As the 2022 midterm elections approach, voter turnout is becoming a topic of interest—notably because midterm elections have historically had much lower turnout than presidential elections. Despite this fact, the most recent midterm election, held in 2018, saw a higher percentage of voters hitting the polls than during any midterm since at least 1978. Voter interest in this year's elections is expected to be just as significant, if not more so, because issues such as abortion rights and inflation have atomized the American public from across the political spectrum. Stacker asked a series of experts the deceptively simple question, "Why should people vote?" and received varied, albeit complementary, views.
Jasleen Singh, counsel for the Brennan Center for Justice's Democracy Program, said, "Voting is a fundamental right in a democracy, and only when the right to vote can function at its fullest does democracy work well."
Samantha Kelty, who works to eliminate voting obstacles faced by Native Americans as a staff attorney for the Native American Rights Fund, agreed. "Participatory democracy is how we create justice and positive change for everybody without a voice," she said.
Christopher Beem, managing director of the McCourtney Institute for Democracy and associate research professor of political science at Penn State University, sees a large-scale social shift in how Americans view both their role in a democratic society and the impact of that democracy on their lives. "In the last few years, we have come to understand that democracy is hard work, that it requires a lot from all of us, and that it's fragile," Beem told Stacker. "I think that we are in a point in our history where we all need to do what we can to preserve democracy." Beem went on to say that the well-being of democracy starts with voting, but it doesn't stop there.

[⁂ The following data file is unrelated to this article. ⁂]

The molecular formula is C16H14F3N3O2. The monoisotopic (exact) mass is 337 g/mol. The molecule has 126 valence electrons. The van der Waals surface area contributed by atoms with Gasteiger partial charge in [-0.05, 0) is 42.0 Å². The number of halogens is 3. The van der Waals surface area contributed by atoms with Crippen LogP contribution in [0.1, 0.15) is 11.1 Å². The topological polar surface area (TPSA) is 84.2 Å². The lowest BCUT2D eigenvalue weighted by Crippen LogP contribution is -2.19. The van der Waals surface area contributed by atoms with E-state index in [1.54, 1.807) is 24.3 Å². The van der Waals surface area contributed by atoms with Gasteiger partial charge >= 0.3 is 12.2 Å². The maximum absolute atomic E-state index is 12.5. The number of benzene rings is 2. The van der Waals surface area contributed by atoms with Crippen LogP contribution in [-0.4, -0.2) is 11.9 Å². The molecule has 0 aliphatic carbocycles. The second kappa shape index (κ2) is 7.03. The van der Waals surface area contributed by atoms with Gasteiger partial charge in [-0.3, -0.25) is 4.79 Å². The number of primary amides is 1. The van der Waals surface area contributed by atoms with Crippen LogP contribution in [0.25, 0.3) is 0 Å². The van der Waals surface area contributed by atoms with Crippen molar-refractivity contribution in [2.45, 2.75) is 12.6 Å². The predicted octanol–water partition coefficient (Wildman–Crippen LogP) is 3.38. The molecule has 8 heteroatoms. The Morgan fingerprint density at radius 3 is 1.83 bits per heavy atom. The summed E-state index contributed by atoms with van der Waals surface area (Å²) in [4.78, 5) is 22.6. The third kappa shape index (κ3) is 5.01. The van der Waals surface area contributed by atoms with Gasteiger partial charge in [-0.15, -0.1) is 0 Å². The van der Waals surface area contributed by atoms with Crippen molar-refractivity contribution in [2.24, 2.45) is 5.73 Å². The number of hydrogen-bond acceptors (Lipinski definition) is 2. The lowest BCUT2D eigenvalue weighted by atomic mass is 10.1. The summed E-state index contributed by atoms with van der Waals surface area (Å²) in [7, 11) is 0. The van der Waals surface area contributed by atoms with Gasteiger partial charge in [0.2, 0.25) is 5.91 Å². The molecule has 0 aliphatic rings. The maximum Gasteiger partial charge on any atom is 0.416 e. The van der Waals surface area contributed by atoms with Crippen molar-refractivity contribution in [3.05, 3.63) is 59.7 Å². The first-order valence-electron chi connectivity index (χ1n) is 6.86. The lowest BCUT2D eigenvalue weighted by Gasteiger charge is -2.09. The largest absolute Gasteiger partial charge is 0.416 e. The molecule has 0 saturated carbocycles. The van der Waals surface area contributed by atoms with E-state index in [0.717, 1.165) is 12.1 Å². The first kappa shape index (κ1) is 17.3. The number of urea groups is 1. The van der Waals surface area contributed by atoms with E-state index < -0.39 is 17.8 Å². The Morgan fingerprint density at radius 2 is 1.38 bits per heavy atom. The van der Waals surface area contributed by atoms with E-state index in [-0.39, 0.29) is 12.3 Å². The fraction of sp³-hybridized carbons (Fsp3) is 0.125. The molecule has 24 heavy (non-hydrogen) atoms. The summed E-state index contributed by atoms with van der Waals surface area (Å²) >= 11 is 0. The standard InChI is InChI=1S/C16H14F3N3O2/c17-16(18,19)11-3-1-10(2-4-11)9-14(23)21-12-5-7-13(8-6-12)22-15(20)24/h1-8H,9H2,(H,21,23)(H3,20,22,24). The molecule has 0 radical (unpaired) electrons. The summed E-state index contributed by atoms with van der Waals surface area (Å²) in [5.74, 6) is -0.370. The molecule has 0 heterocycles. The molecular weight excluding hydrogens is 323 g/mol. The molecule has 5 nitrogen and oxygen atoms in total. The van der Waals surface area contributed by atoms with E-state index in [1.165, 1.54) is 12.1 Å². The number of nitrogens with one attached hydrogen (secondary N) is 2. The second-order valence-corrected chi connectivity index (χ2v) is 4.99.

Singh echoed Beem's sentiment to some degree, saying that, in looking back at how political events unfolded in 2020 as well as what has transpired since then, "lawmakers' [claims of] 'stolen' elections and election irregularities have been used to justify laws that restrict voting rights." In Singh's opinion, this issue is the result of an increasing divide in the U.S., which is manifesting in it becoming easier to vote in places where it was previously relatively easy to vote, and much more difficult where difficulty was already the norm.
Programs and Outreach Director for the League of Women Voters Maggie Bush indicated that the importance of voting goes beyond simple allegiance to a political party or ideology: "Americans are worried about the economy, the safety of kids in school, reproductive rights, and the future of climate, and voting is the way to have some power over these issues."
Aside from whatever political or social issue captures or creates the zeitgeist in a given time period, are there keystone characteristics behind why people vote? Are there core human traits that are ever present or underlying motivations that goad people to action? And what are the external factors that bear the greatest and deepest influence? In short, what makes people vote?
Stacker is participating in Democracy Day, a national call to action that highlights the importance of our democracy and the struggles we currently face in protecting it. As part of our coverage of this important topic, we've interviewed the aforementioned experts and compiled data from multiple sources—including FiveThirtyEight's Voting Laws Tracker and an analysis by the American Psychological Association—to create a list of the top motivations behind people's participation in the electoral process.
You may also like: Here's how much legislation in each state restricts or protects trans youth